config.headers.Authorization = `Bearer ${authContext.getAccessToken()}`;
      }

      return config;
    },
    error => {
      return Promise.reject(error);
    },
  );

  const refreshAuthLogic = failedRequest => {
    const data = {
      refreshToken: authContext.authState.refreshToken,
    };

    const options = {
      method: 'POST',
      data,
      url: 'http://localhost:3001/api/refreshToken',
    };

    return axios(options)
      .then(async tokenRefreshResponse => {
        failedRequest.response.config.headers.Authorization =
          'Bearer ' + tokenRefreshResponse.data.accessToken;

        authContext.setAuthState({
          ...authContext.authState,
          accessToken: tokenRefreshResponse.data.accessToken,
        });

        await Keychain.setGenericPassword(
          'token',
          JSON.stringify({
            accessToken: tokenRefreshResponse.data.accessToken,
            refreshToken: authContext.authState.refreshToken,
          }),
        );

        return Promise.resolve();
      })
      .catch(e => {
        authContext.setAuthState({
          accessToken: null,
          refreshToken: null,
        });
      });
  };

  createAuthRefreshInterceptor(authAxios, refreshAuthLogic, {});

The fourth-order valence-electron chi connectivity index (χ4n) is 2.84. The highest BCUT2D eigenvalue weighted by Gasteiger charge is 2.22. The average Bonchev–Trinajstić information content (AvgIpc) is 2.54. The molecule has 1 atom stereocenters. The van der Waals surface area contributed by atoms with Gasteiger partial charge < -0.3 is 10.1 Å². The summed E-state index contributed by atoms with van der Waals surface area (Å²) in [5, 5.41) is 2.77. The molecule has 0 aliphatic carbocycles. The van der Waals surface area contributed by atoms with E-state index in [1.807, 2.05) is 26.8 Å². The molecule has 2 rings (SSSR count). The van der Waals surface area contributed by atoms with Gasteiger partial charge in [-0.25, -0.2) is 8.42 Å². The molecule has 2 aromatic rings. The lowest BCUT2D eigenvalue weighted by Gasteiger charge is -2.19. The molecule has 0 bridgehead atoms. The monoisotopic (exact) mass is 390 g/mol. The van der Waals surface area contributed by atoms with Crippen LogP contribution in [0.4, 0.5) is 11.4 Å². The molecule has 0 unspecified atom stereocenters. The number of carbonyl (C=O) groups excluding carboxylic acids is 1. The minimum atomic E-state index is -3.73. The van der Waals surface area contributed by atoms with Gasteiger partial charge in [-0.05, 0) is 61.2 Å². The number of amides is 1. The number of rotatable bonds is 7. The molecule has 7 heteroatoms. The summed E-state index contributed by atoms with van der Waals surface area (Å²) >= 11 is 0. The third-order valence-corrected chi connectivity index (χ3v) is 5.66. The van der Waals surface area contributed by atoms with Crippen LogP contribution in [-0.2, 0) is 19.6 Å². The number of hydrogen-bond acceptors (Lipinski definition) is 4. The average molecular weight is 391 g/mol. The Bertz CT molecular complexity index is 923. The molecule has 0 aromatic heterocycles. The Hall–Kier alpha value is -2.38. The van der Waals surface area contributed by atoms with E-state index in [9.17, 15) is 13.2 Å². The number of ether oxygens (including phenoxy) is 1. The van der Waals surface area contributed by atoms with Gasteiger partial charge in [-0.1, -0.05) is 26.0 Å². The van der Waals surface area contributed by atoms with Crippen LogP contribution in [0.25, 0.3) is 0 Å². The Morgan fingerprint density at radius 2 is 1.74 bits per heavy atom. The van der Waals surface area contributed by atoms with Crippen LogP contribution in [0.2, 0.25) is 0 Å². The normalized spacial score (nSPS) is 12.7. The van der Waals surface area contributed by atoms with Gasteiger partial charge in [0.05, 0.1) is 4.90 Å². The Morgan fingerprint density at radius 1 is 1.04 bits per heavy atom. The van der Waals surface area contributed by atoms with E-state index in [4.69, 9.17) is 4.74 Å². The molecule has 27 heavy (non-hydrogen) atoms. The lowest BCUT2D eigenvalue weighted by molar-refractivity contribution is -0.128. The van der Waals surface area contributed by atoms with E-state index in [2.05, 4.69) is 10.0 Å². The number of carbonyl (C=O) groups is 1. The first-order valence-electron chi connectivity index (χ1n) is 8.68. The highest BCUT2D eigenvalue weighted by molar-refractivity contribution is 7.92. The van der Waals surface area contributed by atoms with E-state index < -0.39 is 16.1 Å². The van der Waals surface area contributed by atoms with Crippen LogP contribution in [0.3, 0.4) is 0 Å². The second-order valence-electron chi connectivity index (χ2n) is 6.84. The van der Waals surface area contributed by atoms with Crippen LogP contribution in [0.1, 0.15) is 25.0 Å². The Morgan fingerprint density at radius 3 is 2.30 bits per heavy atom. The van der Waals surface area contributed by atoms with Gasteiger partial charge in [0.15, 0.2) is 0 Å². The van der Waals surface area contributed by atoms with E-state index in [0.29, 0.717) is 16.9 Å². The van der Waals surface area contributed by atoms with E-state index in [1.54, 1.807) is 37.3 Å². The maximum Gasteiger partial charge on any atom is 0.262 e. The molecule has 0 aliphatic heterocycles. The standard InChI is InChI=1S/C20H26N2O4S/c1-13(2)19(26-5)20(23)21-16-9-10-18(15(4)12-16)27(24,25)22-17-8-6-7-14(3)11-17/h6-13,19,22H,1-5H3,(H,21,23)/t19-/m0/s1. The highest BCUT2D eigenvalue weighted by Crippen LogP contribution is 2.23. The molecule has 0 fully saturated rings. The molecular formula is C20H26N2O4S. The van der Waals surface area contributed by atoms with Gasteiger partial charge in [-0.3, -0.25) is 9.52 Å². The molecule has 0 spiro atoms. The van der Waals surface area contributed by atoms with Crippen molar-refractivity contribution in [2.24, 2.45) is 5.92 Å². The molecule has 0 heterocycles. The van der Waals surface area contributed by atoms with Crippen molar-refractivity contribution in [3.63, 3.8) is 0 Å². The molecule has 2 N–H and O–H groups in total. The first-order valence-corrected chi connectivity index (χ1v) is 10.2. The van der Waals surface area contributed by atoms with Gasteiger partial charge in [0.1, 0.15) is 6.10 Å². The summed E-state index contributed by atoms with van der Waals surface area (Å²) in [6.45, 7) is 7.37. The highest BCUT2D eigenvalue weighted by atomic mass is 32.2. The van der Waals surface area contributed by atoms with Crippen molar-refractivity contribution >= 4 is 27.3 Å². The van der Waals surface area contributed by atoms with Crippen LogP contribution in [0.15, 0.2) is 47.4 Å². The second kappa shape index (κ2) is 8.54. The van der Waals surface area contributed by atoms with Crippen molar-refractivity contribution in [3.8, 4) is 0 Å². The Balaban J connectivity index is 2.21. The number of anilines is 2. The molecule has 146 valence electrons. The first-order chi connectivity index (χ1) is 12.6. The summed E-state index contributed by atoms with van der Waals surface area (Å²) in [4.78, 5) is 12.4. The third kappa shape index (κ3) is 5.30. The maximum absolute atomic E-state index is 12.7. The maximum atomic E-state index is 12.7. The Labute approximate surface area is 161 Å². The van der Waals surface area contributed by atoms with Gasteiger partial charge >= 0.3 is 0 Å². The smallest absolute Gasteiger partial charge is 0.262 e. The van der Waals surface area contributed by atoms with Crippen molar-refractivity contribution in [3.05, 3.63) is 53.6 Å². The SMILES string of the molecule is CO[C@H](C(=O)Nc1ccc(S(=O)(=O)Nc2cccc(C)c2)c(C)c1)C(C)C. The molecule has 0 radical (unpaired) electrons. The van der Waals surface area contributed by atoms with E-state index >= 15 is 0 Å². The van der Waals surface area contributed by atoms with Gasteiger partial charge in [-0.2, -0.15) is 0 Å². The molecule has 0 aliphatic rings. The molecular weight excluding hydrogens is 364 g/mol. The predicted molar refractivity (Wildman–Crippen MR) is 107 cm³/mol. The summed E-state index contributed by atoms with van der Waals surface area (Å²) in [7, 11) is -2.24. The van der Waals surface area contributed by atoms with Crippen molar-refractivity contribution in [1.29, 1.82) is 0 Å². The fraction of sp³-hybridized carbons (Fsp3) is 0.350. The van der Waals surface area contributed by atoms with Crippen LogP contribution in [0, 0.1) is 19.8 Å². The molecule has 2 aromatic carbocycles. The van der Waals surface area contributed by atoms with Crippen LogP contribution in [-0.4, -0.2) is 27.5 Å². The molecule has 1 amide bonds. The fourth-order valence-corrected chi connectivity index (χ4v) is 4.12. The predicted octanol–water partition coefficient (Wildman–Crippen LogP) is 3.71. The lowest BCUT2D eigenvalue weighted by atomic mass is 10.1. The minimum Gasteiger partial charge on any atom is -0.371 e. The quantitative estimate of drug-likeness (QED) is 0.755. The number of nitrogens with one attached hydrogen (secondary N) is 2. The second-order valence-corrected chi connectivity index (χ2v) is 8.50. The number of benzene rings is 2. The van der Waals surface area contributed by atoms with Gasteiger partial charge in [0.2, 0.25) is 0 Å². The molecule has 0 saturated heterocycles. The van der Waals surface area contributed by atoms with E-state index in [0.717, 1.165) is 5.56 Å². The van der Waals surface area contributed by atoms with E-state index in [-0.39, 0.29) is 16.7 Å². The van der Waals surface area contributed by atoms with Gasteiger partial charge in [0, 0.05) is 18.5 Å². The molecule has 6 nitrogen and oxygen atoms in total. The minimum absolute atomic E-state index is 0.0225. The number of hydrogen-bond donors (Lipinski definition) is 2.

return (
    <Provider
      value={{
        authAxios,
        publicAxios,
      }}>
      {children}
    </Provider>
  );
};

export {AxiosContext, AxiosProvider};

We expose two instances of axios. One we need for authenticated API calls and the other for public calls.

Axios is a simple HTTP client that has some unique features. Axios lets us intercept the request or the response. We use an interceptor to send the access token in the Authorization header.

Another interceptor we use is coming from the axios-auth-refresh package. From the client’s point of view, unless we verify the expiration date, it is impossible to determine if the access token has expired or not. This check can prove tricky, so it’s better to rely on the server to tell us if the access token is still valid.

The downside of this approach is that we realize the access token is expired only after a failed HTTP call. In that case, we first need to refresh the access token and then retry the failed request. The axios-auth-refresh package takes care of all that complexity for us.

Axios-Auth-Refresh Package

Now we modify the index.js file to use the newly created context providers:

//index.js
import {AppRegistry} from 'react-native';
import App from './App';